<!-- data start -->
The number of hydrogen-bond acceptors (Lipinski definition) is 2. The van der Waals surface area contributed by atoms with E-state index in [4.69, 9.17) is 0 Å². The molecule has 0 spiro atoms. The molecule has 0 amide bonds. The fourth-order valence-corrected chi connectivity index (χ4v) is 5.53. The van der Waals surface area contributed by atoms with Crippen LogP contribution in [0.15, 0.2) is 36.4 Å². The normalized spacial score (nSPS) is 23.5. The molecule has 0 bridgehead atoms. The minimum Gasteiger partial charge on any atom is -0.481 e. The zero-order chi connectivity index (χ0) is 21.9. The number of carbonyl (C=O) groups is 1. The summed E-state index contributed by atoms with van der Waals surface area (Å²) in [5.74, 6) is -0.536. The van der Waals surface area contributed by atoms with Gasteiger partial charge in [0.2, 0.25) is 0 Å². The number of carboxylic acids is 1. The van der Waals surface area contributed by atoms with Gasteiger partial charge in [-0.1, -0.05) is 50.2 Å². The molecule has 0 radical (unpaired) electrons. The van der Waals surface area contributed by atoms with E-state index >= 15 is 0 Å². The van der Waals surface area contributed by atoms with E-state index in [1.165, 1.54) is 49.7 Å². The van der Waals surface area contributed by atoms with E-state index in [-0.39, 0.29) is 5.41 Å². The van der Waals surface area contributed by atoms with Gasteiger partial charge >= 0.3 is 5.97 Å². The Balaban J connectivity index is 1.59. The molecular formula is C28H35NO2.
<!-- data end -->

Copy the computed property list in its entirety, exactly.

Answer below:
The number of hydrogen-bond acceptors (Lipinski definition) is 2. The van der Waals surface area contributed by atoms with E-state index in [4.69, 9.17) is 0 Å². The molecule has 0 spiro atoms. The molecule has 0 amide bonds. The fourth-order valence-corrected chi connectivity index (χ4v) is 5.53. The van der Waals surface area contributed by atoms with Crippen LogP contribution in [0.15, 0.2) is 36.4 Å². The normalized spacial score (nSPS) is 23.5. The molecule has 0 bridgehead atoms. The minimum Gasteiger partial charge on any atom is -0.481 e. The zero-order chi connectivity index (χ0) is 21.9. The number of carbonyl (C=O) groups is 1. The summed E-state index contributed by atoms with van der Waals surface area (Å²) in [5.74, 6) is -0.536. The van der Waals surface area contributed by atoms with Gasteiger partial charge in [0.2, 0.25) is 0 Å². The number of carboxylic acids is 1. The van der Waals surface area contributed by atoms with Gasteiger partial charge in [-0.1, -0.05) is 50.2 Å². The molecule has 0 radical (unpaired) electrons. The van der Waals surface area contributed by atoms with E-state index >= 15 is 0 Å². The van der Waals surface area contributed by atoms with E-state index in [1.165, 1.54) is 49.7 Å². The van der Waals surface area contributed by atoms with E-state index in [-0.39, 0.29) is 5.41 Å². The van der Waals surface area contributed by atoms with Gasteiger partial charge >= 0.3 is 5.97 Å². The Balaban J connectivity index is 1.59. The molecular formula is C28H35NO2.